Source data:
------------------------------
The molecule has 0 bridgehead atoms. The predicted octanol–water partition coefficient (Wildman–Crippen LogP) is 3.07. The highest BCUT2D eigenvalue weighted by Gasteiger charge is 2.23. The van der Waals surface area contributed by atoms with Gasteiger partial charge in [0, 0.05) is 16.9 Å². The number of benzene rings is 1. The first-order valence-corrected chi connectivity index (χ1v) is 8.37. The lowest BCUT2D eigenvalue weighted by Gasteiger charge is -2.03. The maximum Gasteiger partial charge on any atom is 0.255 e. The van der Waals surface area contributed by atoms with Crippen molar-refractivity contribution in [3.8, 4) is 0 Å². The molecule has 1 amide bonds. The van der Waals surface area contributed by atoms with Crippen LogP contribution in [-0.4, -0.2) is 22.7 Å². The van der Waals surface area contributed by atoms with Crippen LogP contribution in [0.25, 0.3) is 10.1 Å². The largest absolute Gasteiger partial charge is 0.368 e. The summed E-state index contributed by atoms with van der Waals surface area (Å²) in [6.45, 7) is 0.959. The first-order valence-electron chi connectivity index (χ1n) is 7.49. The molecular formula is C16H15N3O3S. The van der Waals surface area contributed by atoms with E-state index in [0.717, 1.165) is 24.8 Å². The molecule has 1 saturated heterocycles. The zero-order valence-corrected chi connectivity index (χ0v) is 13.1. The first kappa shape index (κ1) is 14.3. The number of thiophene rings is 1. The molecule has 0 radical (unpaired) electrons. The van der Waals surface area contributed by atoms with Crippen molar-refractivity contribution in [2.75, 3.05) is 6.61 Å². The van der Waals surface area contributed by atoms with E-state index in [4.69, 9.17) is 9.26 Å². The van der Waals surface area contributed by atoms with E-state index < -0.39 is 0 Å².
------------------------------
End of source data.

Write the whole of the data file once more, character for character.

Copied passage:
The molecule has 0 bridgehead atoms. The predicted octanol–water partition coefficient (Wildman–Crippen LogP) is 3.07. The highest BCUT2D eigenvalue weighted by Gasteiger charge is 2.23. The van der Waals surface area contributed by atoms with Gasteiger partial charge in [0, 0.05) is 16.9 Å². The number of benzene rings is 1. The first-order valence-corrected chi connectivity index (χ1v) is 8.37. The lowest BCUT2D eigenvalue weighted by Gasteiger charge is -2.03. The maximum Gasteiger partial charge on any atom is 0.255 e. The van der Waals surface area contributed by atoms with Crippen molar-refractivity contribution in [3.8, 4) is 0 Å². The molecule has 1 amide bonds. The van der Waals surface area contributed by atoms with Crippen LogP contribution in [-0.4, -0.2) is 22.7 Å². The van der Waals surface area contributed by atoms with Crippen LogP contribution in [0.25, 0.3) is 10.1 Å². The largest absolute Gasteiger partial charge is 0.368 e. The summed E-state index contributed by atoms with van der Waals surface area (Å²) in [6.45, 7) is 0.959. The first-order valence-electron chi connectivity index (χ1n) is 7.49. The molecular formula is C16H15N3O3S. The van der Waals surface area contributed by atoms with E-state index in [0.717, 1.165) is 24.8 Å². The molecule has 1 saturated heterocycles. The zero-order valence-corrected chi connectivity index (χ0v) is 13.1. The first kappa shape index (κ1) is 14.3. The number of thiophene rings is 1. The molecule has 0 radical (unpaired) electrons. The van der Waals surface area contributed by atoms with Crippen molar-refractivity contribution in [2.75, 3.05) is 6.61 Å². The van der Waals surface area contributed by atoms with E-state index in [4.69, 9.17) is 9.26 Å². The van der Waals surface area contributed by atoms with E-state index < -0.39 is 0 Å².